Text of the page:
Dear Rich. Would it generally be considered "fair use" to make videos using short (less than 30 seconds) clips of different movies along with original audio to talk about historical times, places or themes? These videos would be put online for people to watch (not download). Also, I read somewhere that educational "fair use" of multimedia projects only allows them a life of two years. Does that mean if I create an educational video  --  say, about WWII history) using my own historical "reporting" audio over a few images and 30 second clips from different movies about WWII -- and put it online for people to watch (not download) and learn from, that after two years it has to be retired? According to the Dear Rich staff, the rule to which you refer is part of the Conference on Fair Use (CONFU) Guidelines (Sec. 4.1, Time Limitations). These guidelines for multimedia use -- and we emphasize they are only guidelines, not law -- apply if you are an "educator" and your multimedia use is "for curriculum-based multimedia projects and used as a teaching tool in support of curriculum-based instructional activities." In other words, your use should be part of a course that is taught -- usually in a series of episodes or classes. It is not enough to claim your work is "educational" to seek protection under the guidelines.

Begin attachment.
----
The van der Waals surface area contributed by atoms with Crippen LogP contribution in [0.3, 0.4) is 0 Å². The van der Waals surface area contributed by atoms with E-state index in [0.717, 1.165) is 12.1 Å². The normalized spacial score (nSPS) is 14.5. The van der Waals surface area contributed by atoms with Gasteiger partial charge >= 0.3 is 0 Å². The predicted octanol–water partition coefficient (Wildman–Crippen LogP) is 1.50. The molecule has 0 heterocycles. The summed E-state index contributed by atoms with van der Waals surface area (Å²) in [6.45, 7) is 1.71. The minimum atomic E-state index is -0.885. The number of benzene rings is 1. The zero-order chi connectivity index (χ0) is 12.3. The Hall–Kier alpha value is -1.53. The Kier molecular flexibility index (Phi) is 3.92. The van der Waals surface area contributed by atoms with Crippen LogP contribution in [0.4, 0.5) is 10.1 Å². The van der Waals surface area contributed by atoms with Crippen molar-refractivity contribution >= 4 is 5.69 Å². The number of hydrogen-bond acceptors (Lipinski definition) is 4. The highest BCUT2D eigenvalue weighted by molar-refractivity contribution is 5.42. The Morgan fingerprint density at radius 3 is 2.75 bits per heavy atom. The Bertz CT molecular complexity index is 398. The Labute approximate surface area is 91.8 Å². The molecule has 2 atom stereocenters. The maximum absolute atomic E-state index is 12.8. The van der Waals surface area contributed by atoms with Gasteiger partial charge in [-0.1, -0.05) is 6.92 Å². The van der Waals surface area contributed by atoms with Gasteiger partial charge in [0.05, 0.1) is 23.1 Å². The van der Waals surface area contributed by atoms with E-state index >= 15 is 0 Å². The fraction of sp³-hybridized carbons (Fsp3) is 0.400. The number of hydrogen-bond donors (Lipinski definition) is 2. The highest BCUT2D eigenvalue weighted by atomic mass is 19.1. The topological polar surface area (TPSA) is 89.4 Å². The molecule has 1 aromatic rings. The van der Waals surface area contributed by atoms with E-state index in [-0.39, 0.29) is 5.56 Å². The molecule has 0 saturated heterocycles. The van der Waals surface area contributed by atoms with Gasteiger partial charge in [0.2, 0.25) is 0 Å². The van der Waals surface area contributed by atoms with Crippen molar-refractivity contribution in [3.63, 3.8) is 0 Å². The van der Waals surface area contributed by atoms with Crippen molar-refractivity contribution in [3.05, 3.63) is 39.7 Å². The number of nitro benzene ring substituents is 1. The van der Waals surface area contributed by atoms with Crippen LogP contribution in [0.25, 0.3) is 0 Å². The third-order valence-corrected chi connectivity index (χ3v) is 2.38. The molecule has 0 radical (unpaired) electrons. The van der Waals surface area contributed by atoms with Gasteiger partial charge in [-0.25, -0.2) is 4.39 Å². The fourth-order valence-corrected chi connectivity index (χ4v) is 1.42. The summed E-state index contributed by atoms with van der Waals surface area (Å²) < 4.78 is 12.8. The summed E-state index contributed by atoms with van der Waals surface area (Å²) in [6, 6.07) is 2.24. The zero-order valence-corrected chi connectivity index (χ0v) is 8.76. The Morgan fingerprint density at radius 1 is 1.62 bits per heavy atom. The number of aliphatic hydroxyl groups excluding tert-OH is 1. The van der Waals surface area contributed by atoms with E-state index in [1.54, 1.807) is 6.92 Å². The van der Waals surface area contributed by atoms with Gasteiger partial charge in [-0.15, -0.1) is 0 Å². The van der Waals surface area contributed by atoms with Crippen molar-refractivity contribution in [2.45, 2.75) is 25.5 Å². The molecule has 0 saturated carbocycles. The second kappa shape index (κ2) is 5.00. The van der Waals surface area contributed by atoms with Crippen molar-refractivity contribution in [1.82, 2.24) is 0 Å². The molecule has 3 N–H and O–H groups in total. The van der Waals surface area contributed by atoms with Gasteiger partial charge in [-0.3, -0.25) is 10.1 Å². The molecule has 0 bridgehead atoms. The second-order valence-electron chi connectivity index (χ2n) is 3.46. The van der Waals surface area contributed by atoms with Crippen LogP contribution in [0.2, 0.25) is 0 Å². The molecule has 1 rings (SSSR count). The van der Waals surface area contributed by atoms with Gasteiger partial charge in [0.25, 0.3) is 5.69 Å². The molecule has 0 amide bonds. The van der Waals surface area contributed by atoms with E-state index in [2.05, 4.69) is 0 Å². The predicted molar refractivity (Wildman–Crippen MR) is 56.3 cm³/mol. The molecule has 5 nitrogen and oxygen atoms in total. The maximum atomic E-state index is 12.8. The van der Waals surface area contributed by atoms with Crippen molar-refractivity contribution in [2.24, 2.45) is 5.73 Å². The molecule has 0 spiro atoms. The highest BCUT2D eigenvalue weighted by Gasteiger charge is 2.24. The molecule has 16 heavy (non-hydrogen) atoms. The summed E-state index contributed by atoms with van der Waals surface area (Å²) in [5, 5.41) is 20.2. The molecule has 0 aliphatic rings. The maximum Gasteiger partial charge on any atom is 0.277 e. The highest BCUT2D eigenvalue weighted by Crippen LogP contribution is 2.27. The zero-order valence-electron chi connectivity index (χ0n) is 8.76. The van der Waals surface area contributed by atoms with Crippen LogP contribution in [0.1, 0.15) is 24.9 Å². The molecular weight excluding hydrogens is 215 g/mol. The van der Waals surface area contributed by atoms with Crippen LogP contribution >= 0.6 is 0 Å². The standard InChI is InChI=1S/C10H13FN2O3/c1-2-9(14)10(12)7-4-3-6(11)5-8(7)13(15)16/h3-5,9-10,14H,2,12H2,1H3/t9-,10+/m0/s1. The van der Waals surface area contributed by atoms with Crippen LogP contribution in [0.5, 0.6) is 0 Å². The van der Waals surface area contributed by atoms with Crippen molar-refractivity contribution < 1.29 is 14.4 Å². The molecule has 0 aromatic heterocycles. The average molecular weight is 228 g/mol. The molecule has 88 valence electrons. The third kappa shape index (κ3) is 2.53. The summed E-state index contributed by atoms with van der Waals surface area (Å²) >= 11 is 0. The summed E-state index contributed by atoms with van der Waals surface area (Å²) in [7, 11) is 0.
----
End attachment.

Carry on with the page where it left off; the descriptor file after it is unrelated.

Streaming ... But No Download
In addition, you are infringing by copying and displaying the clips, regardless of whether people can download the material. (By the way, modern software products make it possible to capture any streaming video.) You may be able to successfully claim fair use -- courts have considered clips of  15 seconds and 41 seconds to be fair use (scroll down this page to the audiovisual cases) and in addition, your use seems transformative. By the way, there is also a code of "best practices" for creating online videos and you may want to take a look at that, as well as the Yes, You Can! manifesto.

Thursday, August 13, 2009

Exploding Head Coloring Book Lawsuit?

Dear Rich: I am planning to release an album on iTunes. For the cover I was planning on using a drawing that I traced from a coloring book, I'm assuming its copyrighted but have no clue where it is from. I traced the face but I altered it by having the head explode with rainbow colored popcorn and blood. I also colored the original black and white image. I was wondering if this will become a potential lawsuit or if it will be ok. First, of all, thanks for the warning. Second, you probably don't need to worry about being chased for your exploding coloring-book popcorn head (wow, what a great name for a band). Yes, it's true that the coloring book company owns the copyright for the images, and yes they could sue you for infringement. But it's unlikely that they would litigate against someone for reproducing a single colored-in image. (From a public relations point of view, that seems like a major sales turn off.) You may get some guidance if there are any restrictions listed in the coloring book. And you may be able to determine who owns the image by using this search engine. In addition, you may have a solid fair use claim -- your modification sounds sufficiently transformative. Okay, well it's time for the Dear Rich staff to get back to our coloring book.